US consumer group lists '10 worst toys' for kids | Inquirer Lifestyle
Unsafe Toys
James Swartz, director of World Against Toys Causing Harm Inc., holds up toy battle hammer at Children's Franciscan Hospital in Boston, Wednesday, Nov. 19, 2014. The consumer watchdog group has released its annual list of what it considers to be the 10 most unsafe toys as the holiday season approaches. AP

US consumer group lists ’10 worst toys’ for kids

Unsafe Toys
James Swartz, director of World Against Toys Causing Harm Inc., holds up toy battle hammer at Children’s Franciscan Hospital in Boston, Wednesday, Nov. 19, 2014. The consumer watchdog group has released its annual list of what it considers to be the 10 most unsafe toys as the holiday season approaches. AP

BOSTON — A bow that shoots illuminated arrows its manufacturer says can fly up to 145 feet (44 meters) and the “Catapencil” — a pencil with a miniature slingshot-style launcher on its end — are on an annual list of unsafe toys released Wednesday by a Massachusetts consumer watchdog group.

World Against Toys Causing Harm, or W.A.T.C.H., issued the “10 Worst Toys” list to remind parents and consumers of the potential hazards in some toys as the holiday shopping season gets underway.

Organizers, who have been compiling the lists for more than three decades, said the toys singled out this year are representative of some of the typical problems they come across, and aren’t the only potentially dangerous products on the market.

“It’s not so much about the specific toys. It’s about the hazards,” James Swartz, the group’s director, said at a news conference.

Many toys, he said, continue to have the same hazardous designs, including small, detachable parts that infants can choke on; strings that can cause strangulation; dangerous projectiles; and misleading or confusing warning labels and instructions.

Dr. Penny Norman, who developed ScienceWiz’s “Bottle Rocket Party,” said she’s surprised the company’s kit, which includes rocket tubes, stoppers and yellow “caution tape” but not other necessary or recommended items, such as a bicycle pump or safety goggles, made the list.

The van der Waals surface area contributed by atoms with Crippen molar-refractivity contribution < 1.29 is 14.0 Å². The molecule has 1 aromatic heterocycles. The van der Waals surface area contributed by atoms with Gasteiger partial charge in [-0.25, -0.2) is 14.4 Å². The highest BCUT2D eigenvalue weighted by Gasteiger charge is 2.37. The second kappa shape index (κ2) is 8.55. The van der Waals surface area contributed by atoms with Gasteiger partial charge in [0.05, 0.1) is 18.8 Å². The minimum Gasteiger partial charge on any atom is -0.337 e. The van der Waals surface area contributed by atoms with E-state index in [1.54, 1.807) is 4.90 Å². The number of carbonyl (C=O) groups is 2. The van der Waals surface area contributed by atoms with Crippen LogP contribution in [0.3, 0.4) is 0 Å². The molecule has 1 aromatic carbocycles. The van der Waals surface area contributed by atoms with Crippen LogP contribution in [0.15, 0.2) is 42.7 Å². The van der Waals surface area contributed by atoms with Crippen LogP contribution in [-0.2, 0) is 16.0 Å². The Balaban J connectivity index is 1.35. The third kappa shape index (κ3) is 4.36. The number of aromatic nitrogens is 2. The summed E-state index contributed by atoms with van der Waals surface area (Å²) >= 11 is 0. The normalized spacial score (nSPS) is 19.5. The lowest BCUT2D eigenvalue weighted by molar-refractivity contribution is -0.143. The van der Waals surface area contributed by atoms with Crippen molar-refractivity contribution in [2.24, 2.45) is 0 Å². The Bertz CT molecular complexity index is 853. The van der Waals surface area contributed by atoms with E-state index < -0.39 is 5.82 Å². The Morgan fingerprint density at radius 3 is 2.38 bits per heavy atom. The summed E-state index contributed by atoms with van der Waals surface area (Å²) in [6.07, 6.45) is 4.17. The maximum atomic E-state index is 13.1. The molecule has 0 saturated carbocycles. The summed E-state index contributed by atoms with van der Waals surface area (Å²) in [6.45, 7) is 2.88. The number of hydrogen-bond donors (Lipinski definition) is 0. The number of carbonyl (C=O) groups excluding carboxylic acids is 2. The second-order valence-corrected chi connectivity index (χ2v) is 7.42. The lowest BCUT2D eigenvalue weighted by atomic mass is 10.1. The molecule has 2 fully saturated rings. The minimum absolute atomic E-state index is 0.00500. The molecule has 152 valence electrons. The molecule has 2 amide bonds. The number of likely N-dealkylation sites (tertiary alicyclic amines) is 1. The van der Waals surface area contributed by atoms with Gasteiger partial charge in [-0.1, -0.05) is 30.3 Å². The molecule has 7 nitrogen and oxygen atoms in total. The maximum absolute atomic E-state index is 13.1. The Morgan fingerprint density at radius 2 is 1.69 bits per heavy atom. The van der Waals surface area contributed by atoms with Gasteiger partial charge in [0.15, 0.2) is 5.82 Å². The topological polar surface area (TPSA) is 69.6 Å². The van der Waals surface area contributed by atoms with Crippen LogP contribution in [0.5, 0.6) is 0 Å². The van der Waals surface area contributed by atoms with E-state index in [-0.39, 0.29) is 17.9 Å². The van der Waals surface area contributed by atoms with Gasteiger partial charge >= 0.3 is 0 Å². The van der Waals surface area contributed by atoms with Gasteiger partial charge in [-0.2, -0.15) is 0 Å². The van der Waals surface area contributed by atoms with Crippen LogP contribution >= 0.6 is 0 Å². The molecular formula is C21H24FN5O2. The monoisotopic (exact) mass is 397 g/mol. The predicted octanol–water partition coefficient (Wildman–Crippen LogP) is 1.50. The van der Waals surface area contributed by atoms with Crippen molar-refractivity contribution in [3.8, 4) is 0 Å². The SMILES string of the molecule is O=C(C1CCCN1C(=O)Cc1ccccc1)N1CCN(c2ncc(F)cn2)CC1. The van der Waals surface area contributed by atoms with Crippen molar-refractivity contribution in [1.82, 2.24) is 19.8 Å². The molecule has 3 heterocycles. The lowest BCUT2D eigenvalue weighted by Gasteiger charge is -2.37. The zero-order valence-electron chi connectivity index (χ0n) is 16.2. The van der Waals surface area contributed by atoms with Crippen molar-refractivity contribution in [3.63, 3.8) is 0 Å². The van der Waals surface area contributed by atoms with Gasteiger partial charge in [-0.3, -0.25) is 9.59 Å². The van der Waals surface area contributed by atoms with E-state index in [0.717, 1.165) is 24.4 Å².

She said the idea for the kits, which have been on the market since about 2005 and retail for around $15, came after doing homemade bottle rocket experiments with children at summer camps and after-school programs in California.

The Toy Industry Association said American toy safety standards “remain the most protective in the world” and that the U.S. Consumer Product Safety Commission, the federal agency responsible for monitoring the safety of toys, “consistently” ranks toys among the safest of 15 consumer product categories commonly found in the home.

Joan Siff, W.A.T.C.H.’s president, noted that there have been at least 17 toy recalls representing over 4.8 million units of toys in the U.S. and Canada so far in 2014. She urged parents to be extra vigilant during the holiday season, when W.A.T.C.H. says more than 65 percent of toys are sold.

Here’s W.A.T.C.H.’s full list of “worst toys” for 2014:

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—”Air Storm Firetek Bow” by Zing

—”Ziggle” four-wheeled cycle by Radio Flyer

—”Catapencil” by Toysmith

—”Alphabet Zoo Rock & Stack Pull Toy” by Skip Hop

—”SWAT Electric Machine Gun” by Junxing Toys Industrial Co.

—”Wooden Instruments” sold at Wal-Mart

—”Bottle Rocket Party” by Norman & Globus (ScienceWiz)

—”Lil’ Cutesies-Best Friends” doll by JC Toys Group

—”True Legends Orcs Battle Hammer” sold at Toys R Us

—”Colored Hedgehog” plush toy sold at Toys R Us